Third, the use of a term like “reformers” reinforces the notion that there are two polarized “sides” in education debates, the “reformers” and their opponents. As I discussed with French, I believe the “sides” are much less in opposition than they sometimes appear to be, and that most people in education are in general agreement on the vast majority of issues. The more we can deconstruct the notion of “sides,” the better.

That said, I don’t have a great solution to either the first or third problems (for the second, I’d recommend that we use clunkier phrases more like “proponents of market-driven reforms to education” and “advocates for a comprehensive social justice approach to education policy” when we can). Categories can be useful for brevity’s sake, and as is evident below, it’s hard to construct an argument while avoiding categorization altogether. Still, I think it’s worth reflecting on our naming conventions as we endeavor to be more nuanced.

2) Why unions are power-balancing advocates for low-income kids: French explained during our discussion that many people believe the San Jose Teachers Association (SJTA, the local union for which I served as an Executive Board member from 2012 to 2014) to be an atypically progressive union. In reality (and I believe French agrees), the vast majority of unions, including national teachers unions like the National Education Association (NEA) and American Federation of Teachers (AFT), are some of the most power-balancing institutions out there.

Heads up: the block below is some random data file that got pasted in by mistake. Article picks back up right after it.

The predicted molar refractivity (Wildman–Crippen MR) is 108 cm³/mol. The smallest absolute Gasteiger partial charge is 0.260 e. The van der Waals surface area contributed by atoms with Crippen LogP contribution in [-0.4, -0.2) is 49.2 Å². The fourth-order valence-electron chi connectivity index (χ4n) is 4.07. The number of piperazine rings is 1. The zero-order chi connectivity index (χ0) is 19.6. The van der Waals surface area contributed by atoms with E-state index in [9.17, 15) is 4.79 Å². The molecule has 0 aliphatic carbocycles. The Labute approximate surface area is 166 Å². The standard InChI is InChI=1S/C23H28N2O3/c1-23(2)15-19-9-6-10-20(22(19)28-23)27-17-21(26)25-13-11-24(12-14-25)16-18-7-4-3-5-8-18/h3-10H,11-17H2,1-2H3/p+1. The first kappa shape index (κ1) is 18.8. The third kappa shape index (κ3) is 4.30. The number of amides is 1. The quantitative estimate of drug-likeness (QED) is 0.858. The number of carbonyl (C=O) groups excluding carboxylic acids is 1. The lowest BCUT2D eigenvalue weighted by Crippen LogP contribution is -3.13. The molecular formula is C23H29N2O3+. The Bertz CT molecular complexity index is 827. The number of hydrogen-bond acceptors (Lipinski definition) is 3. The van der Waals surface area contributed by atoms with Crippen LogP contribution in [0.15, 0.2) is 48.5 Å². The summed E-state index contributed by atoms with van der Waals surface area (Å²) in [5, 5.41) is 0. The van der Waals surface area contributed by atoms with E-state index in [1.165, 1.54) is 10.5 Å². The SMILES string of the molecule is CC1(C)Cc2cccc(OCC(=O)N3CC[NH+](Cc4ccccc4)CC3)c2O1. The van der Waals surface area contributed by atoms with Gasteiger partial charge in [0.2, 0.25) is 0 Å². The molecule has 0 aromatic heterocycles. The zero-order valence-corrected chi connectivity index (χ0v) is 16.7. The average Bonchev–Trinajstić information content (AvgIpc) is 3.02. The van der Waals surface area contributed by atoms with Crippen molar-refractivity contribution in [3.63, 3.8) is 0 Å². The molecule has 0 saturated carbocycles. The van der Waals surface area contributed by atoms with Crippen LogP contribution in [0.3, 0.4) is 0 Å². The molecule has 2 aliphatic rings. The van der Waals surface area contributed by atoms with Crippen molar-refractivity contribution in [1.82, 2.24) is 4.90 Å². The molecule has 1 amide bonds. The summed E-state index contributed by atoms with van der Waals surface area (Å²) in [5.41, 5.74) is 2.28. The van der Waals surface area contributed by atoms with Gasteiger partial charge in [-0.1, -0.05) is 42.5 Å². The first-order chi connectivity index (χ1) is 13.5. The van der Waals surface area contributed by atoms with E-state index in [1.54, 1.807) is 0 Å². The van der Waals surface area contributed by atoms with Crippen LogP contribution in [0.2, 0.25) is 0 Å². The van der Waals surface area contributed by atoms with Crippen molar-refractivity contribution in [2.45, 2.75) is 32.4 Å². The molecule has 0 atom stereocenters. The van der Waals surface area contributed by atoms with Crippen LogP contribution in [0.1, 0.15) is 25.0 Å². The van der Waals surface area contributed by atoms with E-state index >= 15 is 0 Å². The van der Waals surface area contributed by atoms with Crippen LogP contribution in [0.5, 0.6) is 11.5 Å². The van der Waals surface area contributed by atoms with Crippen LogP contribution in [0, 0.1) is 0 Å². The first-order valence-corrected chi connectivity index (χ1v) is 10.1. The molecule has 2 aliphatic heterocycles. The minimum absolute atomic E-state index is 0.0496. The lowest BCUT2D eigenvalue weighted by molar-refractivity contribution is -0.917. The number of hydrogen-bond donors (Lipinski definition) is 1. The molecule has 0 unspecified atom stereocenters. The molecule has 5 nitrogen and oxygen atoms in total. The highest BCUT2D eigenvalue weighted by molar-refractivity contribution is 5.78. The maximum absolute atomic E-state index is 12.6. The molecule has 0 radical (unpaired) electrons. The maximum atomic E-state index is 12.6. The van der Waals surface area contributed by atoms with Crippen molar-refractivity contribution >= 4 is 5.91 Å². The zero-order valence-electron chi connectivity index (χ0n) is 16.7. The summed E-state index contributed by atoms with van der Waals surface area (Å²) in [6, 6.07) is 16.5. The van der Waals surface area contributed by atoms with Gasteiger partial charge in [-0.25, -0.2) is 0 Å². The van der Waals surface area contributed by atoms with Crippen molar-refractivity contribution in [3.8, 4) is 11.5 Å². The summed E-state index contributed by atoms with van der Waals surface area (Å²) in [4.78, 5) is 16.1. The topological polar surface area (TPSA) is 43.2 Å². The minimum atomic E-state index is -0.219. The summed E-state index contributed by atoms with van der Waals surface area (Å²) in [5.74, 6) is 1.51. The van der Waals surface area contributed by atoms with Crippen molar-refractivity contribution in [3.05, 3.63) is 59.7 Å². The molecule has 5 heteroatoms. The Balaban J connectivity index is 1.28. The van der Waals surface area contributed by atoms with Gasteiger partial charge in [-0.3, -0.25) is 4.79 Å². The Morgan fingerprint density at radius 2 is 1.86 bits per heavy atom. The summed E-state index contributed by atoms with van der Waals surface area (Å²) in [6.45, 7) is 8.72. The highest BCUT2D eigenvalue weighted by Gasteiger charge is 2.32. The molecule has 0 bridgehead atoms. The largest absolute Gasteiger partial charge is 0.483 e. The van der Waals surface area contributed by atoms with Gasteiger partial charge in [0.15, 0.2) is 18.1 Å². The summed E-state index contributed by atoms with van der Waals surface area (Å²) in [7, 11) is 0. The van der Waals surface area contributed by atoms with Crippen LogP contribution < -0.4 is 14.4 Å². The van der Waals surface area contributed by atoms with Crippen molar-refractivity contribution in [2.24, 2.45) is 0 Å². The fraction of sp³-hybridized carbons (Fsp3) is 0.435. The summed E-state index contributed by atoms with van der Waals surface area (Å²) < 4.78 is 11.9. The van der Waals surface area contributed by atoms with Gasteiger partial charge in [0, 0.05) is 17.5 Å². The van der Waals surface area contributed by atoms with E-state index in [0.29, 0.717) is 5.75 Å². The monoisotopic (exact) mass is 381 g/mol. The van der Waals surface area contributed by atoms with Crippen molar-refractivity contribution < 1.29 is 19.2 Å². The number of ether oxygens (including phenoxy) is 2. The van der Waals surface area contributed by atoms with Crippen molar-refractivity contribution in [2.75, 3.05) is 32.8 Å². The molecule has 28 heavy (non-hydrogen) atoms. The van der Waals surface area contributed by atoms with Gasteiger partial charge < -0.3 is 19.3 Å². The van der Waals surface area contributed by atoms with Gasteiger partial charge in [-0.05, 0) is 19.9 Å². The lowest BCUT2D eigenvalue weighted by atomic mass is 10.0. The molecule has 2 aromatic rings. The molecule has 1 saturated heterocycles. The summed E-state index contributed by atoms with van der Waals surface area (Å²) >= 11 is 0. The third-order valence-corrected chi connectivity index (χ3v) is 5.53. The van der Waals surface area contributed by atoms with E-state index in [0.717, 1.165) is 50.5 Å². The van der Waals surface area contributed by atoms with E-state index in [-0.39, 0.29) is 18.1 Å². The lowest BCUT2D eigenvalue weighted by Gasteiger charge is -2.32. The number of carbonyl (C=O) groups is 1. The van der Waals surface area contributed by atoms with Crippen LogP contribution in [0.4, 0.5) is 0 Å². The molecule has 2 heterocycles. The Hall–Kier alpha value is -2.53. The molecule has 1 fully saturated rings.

Recent research by Martin Gilens confirms this fact: unions consistently advocate on behalf of less advantaged populations on a wide range of social justice issues. They serve as an important counterbalance to wealthy interests and exploitative policies, and have made extremely important gains for working Americans throughout their history. It’s probably not a coincidence that the steep decline in unionization over the past thirty years has coincided with a steep increase in earnings, income, and wealth inequality.

That doesn’t mean unions can’t be wrong on certain issues. We should absolutely condemn the behavior of police unions that defend racist positions, for example, and demand that they be held accountable and change. Teachers unions shouldn’t be immune from criticism, either, and it’s imperative that we confront them when we believe their positions are misguided. Not all teachers unions have realized their potential as social justice unions just yet, and while I firmly believe that a different approach from the education community would help more of them do so, organized labor must also proactively analyze and revise practices that don’t fit its mission.